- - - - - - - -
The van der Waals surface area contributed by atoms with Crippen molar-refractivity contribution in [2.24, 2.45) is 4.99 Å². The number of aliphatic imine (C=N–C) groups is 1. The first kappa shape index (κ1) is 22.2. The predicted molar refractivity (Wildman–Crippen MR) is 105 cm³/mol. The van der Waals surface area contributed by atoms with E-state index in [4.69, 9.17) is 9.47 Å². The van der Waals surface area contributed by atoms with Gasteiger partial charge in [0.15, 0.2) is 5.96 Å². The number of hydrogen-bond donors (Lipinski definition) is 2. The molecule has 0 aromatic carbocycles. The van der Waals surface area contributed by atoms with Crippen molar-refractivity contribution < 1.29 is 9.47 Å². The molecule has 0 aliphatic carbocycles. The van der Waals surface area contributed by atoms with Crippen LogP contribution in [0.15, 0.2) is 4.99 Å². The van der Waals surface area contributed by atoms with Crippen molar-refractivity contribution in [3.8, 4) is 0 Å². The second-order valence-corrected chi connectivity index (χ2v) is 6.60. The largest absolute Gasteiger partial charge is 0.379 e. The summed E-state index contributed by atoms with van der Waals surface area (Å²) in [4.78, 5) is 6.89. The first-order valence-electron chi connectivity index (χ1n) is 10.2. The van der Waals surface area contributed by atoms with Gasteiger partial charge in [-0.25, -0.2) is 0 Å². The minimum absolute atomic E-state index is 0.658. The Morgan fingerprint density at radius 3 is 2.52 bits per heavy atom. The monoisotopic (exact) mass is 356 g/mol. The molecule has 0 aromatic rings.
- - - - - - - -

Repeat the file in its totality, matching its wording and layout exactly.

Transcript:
The van der Waals surface area contributed by atoms with Crippen molar-refractivity contribution in [2.24, 2.45) is 4.99 Å². The number of aliphatic imine (C=N–C) groups is 1. The first kappa shape index (κ1) is 22.2. The predicted molar refractivity (Wildman–Crippen MR) is 105 cm³/mol. The van der Waals surface area contributed by atoms with E-state index in [4.69, 9.17) is 9.47 Å². The van der Waals surface area contributed by atoms with Gasteiger partial charge in [0.15, 0.2) is 5.96 Å². The number of hydrogen-bond donors (Lipinski definition) is 2. The molecule has 0 aromatic carbocycles. The van der Waals surface area contributed by atoms with Crippen molar-refractivity contribution < 1.29 is 9.47 Å². The molecule has 0 aliphatic carbocycles. The van der Waals surface area contributed by atoms with Crippen LogP contribution in [0.15, 0.2) is 4.99 Å². The van der Waals surface area contributed by atoms with Crippen molar-refractivity contribution in [3.8, 4) is 0 Å². The second-order valence-corrected chi connectivity index (χ2v) is 6.60. The largest absolute Gasteiger partial charge is 0.379 e. The summed E-state index contributed by atoms with van der Waals surface area (Å²) in [4.78, 5) is 6.89. The first-order valence-electron chi connectivity index (χ1n) is 10.2. The van der Waals surface area contributed by atoms with Gasteiger partial charge in [-0.25, -0.2) is 0 Å². The minimum absolute atomic E-state index is 0.658. The Morgan fingerprint density at radius 3 is 2.52 bits per heavy atom. The monoisotopic (exact) mass is 356 g/mol. The molecule has 0 aromatic rings.